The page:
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Juan Pastor Talks Chinchano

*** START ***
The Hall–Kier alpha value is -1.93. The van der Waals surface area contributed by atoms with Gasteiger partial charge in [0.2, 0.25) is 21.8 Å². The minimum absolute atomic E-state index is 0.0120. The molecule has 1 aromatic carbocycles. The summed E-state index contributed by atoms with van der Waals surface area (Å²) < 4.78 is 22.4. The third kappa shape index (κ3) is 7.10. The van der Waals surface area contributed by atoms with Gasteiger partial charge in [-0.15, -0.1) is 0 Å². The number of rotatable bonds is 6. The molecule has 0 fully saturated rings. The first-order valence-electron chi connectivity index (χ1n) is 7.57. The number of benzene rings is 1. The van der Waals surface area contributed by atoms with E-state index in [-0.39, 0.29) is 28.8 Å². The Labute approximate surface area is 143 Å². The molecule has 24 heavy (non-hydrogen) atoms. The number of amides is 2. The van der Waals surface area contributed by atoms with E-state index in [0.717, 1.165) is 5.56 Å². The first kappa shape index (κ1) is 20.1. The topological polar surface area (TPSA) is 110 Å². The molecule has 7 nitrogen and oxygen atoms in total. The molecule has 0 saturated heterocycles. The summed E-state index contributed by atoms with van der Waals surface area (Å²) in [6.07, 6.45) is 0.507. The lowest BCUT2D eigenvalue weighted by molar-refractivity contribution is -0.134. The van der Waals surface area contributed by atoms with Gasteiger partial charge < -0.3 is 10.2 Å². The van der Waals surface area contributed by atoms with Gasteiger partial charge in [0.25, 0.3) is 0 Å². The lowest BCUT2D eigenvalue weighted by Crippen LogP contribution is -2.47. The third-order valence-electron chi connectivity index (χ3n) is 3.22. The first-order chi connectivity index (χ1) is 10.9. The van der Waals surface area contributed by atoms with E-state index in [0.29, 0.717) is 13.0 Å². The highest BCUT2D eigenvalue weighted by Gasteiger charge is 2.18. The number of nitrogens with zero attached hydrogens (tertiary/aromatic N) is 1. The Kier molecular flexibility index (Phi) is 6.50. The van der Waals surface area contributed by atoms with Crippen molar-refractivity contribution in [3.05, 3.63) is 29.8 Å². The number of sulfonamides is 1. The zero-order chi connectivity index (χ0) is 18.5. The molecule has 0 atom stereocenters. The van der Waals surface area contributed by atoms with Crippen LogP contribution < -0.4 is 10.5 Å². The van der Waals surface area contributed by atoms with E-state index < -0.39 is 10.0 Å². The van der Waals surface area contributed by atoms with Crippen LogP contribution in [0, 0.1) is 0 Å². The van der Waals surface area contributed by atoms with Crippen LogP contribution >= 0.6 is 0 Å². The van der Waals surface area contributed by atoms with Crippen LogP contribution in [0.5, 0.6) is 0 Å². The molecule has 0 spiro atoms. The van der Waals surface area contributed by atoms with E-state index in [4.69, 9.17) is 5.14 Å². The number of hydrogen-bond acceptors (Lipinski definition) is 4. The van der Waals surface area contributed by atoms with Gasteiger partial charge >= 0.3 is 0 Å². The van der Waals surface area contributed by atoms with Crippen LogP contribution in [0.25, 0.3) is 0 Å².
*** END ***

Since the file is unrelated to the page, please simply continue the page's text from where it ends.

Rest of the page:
Juan Pastor first started stuying percussion under the tutelage of Eusebio Sirio “Pititi,” master of Afro-Peruvian percussion at the Concervatorio Nacional de Lima, I studied classical music for five years. He ended up moving to Chicago to study at Northern Illinois University where he played in the top band and received a bachelors degree in music. From there he continued his studies by attending DePaul University where he received a Masters degree in Music. He has stayed in Chicago and created a band called "Chinchano" which combines jazz and Peruvian rhythms. This weekend the band will be performing at the Green Mill (4802 N Broadway St, Chicago, IL Visit for more information.) We thought we would talk with Juan and get more information about his background and the group Chinchano. Chicago Jazz Magazine: Tell us about where you grew up and how you got interested in percussion. Pastor: I grew up in Lima, Peru. My family always had music in the house, I have early memories listening to my mother singing Peruvian folk music. I was always interested on the percussion while growing up, I got interested on composition later on life. Chicago Jazz Magazine: How did you end up here in Chicago? Pastor: I came to study at DePaul University, there I was able to study with Bob Rummage, Bob Lark and Dana Hall. While in school I was also getting involved with music projects and decided to stay in Chicago. Chicago Jazz Magazine: When playing Peruvian and Afro Cuban music the rhythms played differently than the swung eight note feel normally associated with straight ahead jazz. How difficult is it to switch feels from Peruvian and Afro Cuban to straight ahead jazz? Pastor: Even though Chinchano does not really play much Afro Cuban music, I did study Cuban music back in Peru and I am sure it shows on my playing. Afro Peruvian music is very similar on a way to American Jazz, they both have African influences, I actually do not think about style too much when I write music for Chinchano. Chicago Jazz Magazine: Who where some of your main influences in the world of jazz that you listened to in order to learn the style? Pastor: Well, this can be a long answer… but of course I have listened to a lot of great jazz players, If I have to mention just drummers, I would pick Elvin Jones, Art Blakey and Tony Williams. I say these names because I did some strong listening on them while in school but I am still always listening to new drummers. I am a huge fan of Brian Blade, Antonio Sanchez, Henry Cole, Mark Guiliana and so many other contemporary drummers. Chicago Jazz Magazine: You group is called Chinchano, what is the meaning of Chinchano and what was the concept behind starting it? Pastor: Chinchano is what you called a person from Chincha, a town south of Lima in Peru. I have early memories going there to study and learn about the Cajon and afro Peruvian culture. The cajon is a Peruvian percussion instrument that I play with my band, it is the most important instrument of Afro Peruvian music. When the band started, we were working on mostly Afro Peruvian Jazz so the name Chinchano sounded right for it. Chicago Jazz Magazine: This weekend you will be a the Green Mill in Chicago playing a CD release party both Friday and Saturday nights. What is the name of the new CD and what can the audience expect to hear this weekend? Pastor: The CD is named “Un Cambio”, we will perform compositions from this album plus material from our first record. We will also perform a couple of brand new compositions, so I would say expect a night full a new music. The band will have Stu Mindeman on Piano, Patrick Mulcahy on bass, Marquis Hill on trumpet, Greg Ward (Friday) and Rich Moore (Saturday) on alto saxophe. Chicago Jazz Magazine: Do you have anything outside of this weekend that our readers can watch for? Pastor: Yes, We are playing Friday the 11th at Strobe Recording Studios. We are sharing a bill with a band called “Blink” led by Jeff Green. The show starts at 9pm and both bands will play an hour set, Strobe Recording studios is at 2631 W Division St

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